The Heaton Horror Cheryl Cole is suing Now magazine's publishers over a story which claimed that she was 'involved' in a 'secret romance' with rapper MC Harvey. Whomever he is. The twenty eight-year-old has filed papers at the High Court seeking aggravated damages for libel. Her claims centre around a story published in February with the headline World Exclusive: So Solid's Harvey 'My Secret Romance with Cheryl'. The singer denied the claims on Twitter. 'Was this "relationship" happening in your head?' she wrote in a message to the rap artist. He replied that he would 'rather go broke and work in Sainsbury's' than talk about Cole's personal life. Which, if she wins her case against him, he might. Cole is also suing over a follow up story headlined: Cheryl And Harvey: The Proof which was published a week later. She has accused Now magazine and its publishers, IPC Media, of 'misusing private information' about her in the stories. Cole is also seeking an injunction to ban IPC media from repeating the allegations. Details of the court action emerged in the Press Gazette on Tuesday. Cole's publicist confirmed to the BBC that she was taking legal action over stories published in Now.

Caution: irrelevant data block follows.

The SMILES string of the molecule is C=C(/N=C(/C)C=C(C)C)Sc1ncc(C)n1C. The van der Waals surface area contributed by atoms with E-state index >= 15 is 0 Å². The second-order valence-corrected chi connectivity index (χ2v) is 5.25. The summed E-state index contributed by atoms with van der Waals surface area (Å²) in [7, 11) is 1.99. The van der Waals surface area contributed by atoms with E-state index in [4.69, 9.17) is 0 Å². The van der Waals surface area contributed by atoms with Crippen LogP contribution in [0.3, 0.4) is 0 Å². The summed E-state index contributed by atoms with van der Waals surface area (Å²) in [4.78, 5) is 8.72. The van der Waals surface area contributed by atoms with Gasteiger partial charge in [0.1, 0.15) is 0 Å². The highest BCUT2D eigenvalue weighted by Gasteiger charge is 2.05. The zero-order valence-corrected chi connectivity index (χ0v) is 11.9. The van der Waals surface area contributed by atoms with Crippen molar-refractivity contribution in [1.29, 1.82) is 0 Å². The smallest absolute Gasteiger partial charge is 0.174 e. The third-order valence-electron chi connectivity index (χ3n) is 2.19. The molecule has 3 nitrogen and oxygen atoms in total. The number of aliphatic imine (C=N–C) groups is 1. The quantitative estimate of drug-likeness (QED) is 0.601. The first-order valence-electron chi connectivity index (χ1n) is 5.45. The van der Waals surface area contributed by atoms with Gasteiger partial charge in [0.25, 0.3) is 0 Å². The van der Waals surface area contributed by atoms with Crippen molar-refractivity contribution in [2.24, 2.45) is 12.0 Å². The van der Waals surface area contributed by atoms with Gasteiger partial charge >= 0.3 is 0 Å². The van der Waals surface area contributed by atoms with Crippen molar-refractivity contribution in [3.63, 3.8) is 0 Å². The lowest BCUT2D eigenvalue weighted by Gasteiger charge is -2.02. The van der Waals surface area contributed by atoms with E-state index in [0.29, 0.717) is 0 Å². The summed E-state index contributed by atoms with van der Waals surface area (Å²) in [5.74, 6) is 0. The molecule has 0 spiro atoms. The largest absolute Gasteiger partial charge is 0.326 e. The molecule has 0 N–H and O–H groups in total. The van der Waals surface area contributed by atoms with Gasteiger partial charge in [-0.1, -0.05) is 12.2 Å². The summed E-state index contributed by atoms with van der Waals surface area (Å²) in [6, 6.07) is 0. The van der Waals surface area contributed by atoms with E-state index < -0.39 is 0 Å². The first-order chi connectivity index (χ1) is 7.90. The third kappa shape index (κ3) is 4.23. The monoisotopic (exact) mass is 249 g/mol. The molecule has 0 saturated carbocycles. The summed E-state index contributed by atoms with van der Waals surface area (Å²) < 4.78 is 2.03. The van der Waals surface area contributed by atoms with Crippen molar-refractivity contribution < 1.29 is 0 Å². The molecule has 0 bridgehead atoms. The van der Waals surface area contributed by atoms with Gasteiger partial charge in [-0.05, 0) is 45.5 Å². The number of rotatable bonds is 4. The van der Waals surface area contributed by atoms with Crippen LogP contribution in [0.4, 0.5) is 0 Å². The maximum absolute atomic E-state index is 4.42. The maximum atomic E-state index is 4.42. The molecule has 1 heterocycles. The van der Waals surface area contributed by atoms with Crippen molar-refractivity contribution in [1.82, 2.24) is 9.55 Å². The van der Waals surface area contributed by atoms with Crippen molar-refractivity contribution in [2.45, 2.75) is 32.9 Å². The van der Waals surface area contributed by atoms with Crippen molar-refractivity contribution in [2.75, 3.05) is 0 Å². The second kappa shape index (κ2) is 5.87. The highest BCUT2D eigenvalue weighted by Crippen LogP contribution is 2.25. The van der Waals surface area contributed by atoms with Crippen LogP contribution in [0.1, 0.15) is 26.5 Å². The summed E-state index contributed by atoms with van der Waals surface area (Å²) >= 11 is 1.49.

For the latest Keith Telly Topping's 45 of the Day, here's the best song about cooking ever made. At least, yer actual Keith Telly Topping thinks that's what Big Joe Turner's on about in this one. Unless there's a bit of subtext going down. Yer actual Keith Telly Topping was always rather naive when it came to, you know, cookery.

1 comment:

chas_m said...

Dear Sir:

It is through your magnificent blog that I have come to learn that everyone in Britain hates Mr Cameron, even the horses.

This is a relief to me, as I had feared that only all the people (and horses) in Canada hated him, and that was not enough.

Best Regards
Amelia Puddleglum